Questions interviewers need to stop asking interviewees

Last month we featured questions of what you need to be asking your interviewer. This month, we’re focusing on what recruiters need to stop asking their interviewees.

Of course it goes without saying that a recruiter should never ask any questions relating to sex, gender, race, disability, and age. Questions like these are usually rooted in discrimination and are illegal to ask. Even if you ask them in a roundabout way. So, it’s illegal to ask how old somebody is. It’s also illegal to ask what year they were born. You get the gist, basically.

We’ve all had bad interviews, and we’ve all had worse questions. Ask anyone in your office and they’ll tell you a time about when they got asked what kind of animal they’d be or what their star sign is. They say there’s no such thing as stupid questions – only stupid answers. But we beg to differ. There’s interview questions that we get asked time and time again, despite them being universally acknowledged as bad questions.

“What’s your greatest weakness?”

The worst offender. Right at the top of the “don’t ask” list, and yet for some reason I personally have been asked it multiple times. The majority of my friends and colleagues have also been asked this more than once. Recruiters are absolutely guaranteed to never get an honest answer. In a situation where someone wants to sell themselves, having to put themselves effectively in a firing line is stressful and only yields bad stock answers taken from a website on recruitment.

I’ve answered this question honestly once in my entire life. It was the first time I had been asked. I had gone for an interview at a fashion company, conducted by someone with the firmest handshake I’d ever experienced. The question completely threw me off guard, so I answered as honestly as I possibly could. I said previous employers struggled with my attitude. Safe to say, I didn’t get that job.

This question can come in different forms. “List three skills you do not have yet,” and “Give us an example of how you failed and how you dealt with it,” are thinly veiled masquerades of this question.

“Compared to other candidates, why should we hire you?”

Seeing as the candidate isn’t clairvoyant, and probably almost definitely hasn’t met the other applicants in some bizarre business meet-cute, the question reduces them to basically begging for the job. Their CV and previous interview questions are already a good indicator of whether you should be hiring this person or not.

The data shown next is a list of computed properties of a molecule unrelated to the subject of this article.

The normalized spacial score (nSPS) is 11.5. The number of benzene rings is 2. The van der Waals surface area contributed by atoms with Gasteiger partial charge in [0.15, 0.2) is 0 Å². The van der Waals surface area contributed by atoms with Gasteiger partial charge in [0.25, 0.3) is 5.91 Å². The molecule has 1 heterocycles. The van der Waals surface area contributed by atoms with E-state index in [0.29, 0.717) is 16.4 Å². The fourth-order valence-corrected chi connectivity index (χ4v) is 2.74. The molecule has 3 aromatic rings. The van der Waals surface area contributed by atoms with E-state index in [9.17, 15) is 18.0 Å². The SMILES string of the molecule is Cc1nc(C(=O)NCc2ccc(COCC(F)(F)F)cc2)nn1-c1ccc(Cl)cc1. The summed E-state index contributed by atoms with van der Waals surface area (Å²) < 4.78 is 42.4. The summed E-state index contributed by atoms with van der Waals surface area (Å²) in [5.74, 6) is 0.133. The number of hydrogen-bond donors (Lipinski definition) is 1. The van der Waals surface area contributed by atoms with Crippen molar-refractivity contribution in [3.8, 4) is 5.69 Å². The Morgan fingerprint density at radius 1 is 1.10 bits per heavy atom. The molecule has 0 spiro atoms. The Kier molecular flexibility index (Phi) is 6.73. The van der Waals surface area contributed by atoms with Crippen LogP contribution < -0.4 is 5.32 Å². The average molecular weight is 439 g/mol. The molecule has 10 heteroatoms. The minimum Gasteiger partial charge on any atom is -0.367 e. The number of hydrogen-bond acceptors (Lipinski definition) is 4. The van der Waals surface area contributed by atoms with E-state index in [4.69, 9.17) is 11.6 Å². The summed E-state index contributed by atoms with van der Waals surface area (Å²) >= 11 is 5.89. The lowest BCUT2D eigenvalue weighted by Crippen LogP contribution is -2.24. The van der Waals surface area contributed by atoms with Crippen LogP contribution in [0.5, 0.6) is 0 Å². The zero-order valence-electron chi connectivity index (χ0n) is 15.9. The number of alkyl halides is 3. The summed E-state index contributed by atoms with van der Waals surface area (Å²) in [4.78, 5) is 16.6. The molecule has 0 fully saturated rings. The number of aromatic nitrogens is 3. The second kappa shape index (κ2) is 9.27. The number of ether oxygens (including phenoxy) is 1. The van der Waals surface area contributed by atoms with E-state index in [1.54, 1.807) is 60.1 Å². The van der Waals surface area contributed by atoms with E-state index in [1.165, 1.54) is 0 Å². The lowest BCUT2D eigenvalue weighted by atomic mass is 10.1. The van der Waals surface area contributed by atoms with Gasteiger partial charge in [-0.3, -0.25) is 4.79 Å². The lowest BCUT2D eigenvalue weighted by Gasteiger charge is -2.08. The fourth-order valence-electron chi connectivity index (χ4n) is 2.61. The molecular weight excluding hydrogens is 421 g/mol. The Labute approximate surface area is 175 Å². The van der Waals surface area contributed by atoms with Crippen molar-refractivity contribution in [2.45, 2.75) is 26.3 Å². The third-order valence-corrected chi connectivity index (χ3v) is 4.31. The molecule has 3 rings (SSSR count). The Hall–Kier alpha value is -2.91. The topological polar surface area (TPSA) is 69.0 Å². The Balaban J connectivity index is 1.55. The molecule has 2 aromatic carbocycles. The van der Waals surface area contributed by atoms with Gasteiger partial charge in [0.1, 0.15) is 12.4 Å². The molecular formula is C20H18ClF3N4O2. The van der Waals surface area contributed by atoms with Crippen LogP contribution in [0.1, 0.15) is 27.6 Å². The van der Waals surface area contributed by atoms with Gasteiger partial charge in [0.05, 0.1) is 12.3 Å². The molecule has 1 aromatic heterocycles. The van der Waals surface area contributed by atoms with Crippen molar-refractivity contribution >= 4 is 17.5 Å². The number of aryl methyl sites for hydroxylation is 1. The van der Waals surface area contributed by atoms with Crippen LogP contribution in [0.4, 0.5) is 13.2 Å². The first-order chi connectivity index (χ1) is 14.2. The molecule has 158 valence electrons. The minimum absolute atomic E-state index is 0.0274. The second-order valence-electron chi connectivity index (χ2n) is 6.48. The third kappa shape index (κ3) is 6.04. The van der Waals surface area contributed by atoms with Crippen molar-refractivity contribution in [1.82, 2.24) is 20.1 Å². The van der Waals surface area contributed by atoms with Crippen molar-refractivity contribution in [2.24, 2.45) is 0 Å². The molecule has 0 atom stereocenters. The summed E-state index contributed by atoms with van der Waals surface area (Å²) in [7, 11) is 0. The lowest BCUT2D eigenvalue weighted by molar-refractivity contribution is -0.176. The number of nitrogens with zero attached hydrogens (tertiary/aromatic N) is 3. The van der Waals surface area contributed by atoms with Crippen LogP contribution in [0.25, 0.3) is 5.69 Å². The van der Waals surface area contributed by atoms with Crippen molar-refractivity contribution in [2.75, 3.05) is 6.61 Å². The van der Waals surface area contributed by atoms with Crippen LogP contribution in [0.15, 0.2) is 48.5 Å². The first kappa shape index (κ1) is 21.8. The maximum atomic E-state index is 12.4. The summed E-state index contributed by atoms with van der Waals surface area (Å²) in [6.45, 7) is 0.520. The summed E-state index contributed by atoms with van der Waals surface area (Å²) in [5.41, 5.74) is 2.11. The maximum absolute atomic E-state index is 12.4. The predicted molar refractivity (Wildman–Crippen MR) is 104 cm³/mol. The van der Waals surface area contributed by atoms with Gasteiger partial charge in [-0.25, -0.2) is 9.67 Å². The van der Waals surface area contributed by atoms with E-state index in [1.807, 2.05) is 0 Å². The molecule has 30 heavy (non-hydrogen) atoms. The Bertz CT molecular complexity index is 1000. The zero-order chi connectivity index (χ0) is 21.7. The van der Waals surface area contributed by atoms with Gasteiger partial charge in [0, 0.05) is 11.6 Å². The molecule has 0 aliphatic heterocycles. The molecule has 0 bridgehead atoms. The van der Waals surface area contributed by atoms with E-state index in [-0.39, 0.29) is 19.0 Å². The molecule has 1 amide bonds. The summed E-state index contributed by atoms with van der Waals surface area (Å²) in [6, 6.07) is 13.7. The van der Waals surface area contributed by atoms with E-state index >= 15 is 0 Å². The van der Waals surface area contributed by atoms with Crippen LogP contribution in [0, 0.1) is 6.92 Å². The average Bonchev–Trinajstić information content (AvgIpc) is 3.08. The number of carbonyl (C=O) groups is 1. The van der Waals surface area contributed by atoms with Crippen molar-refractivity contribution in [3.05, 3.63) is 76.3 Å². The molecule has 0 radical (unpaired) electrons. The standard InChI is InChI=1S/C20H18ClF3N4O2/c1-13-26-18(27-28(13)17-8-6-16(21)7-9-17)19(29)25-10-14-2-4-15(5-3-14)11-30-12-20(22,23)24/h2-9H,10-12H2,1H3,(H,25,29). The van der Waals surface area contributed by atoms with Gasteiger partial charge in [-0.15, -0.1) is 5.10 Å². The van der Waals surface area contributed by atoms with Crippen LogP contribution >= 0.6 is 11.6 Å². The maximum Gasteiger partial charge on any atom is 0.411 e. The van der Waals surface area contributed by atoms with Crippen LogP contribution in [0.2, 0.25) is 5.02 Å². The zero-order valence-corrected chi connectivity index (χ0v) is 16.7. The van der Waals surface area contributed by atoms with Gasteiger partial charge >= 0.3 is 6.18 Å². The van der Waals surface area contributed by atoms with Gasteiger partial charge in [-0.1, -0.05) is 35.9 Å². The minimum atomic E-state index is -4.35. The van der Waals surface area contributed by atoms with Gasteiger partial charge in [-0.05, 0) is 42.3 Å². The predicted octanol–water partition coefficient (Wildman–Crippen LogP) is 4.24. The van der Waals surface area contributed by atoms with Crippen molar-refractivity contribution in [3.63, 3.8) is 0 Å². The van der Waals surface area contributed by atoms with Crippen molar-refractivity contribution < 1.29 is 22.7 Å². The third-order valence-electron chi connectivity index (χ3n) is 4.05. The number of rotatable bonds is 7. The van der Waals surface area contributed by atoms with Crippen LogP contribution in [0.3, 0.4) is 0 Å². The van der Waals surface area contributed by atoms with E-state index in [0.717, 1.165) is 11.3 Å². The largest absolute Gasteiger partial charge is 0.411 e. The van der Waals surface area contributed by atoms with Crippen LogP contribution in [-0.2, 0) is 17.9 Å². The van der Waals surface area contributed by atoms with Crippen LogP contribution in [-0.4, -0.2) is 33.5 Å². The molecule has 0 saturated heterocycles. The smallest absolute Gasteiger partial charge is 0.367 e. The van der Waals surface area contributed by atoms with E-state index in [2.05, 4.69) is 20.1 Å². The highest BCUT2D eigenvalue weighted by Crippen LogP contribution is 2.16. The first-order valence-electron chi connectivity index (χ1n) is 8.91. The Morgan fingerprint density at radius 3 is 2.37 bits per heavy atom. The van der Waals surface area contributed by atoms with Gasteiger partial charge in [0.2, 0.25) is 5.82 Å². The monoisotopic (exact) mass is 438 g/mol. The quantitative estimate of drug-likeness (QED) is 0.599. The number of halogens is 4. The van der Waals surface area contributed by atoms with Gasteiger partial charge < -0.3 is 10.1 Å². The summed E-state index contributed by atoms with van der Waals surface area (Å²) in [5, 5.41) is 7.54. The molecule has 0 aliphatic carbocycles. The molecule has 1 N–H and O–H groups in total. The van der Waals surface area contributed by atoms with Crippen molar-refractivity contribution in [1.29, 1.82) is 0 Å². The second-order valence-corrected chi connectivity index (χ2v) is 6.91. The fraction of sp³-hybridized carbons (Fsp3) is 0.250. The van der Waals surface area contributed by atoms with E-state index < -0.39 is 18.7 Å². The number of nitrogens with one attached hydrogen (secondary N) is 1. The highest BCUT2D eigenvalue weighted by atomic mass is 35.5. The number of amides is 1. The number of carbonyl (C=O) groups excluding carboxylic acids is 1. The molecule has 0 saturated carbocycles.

Interviews are a two way street, and this question doesn’t sell yourself or your company. The interviewee probably already has other job interviews lined up, and this is something they’ll remember if they’re given multiple offers.

“What does an ideal workday look like for you?”/”How do you structure your day?”

You can only really answer this on a practical level. You have a set number of tasks to do in a day – usually important or immediate first. Immediate and important even sooner. Preferably doing some of tomorrow’s tasks to lessen the load for that day.

“Where do you see yourself in five years time?”

Not to be dramatic, but there’s no response to this question that is worthwhile. Companies are aware of millennial job hopping, and with a constantly changing landscape of work, no one can say for sure where they’re going to be in five years time. Saying you want to still be at the company seems unrealistic and forced, talking of working elsewhere shows a lack of loyalty, and so on.

As long as there is interviews, there will be bad questions. If you feel like breaking the cycle of bad interviews, then working freelance or starting your own company is always a good way to side step this. And if you’re thinking of breaking free from that, then you’re going to need a killer office. Check out our website here to see what Spaces can do for you.

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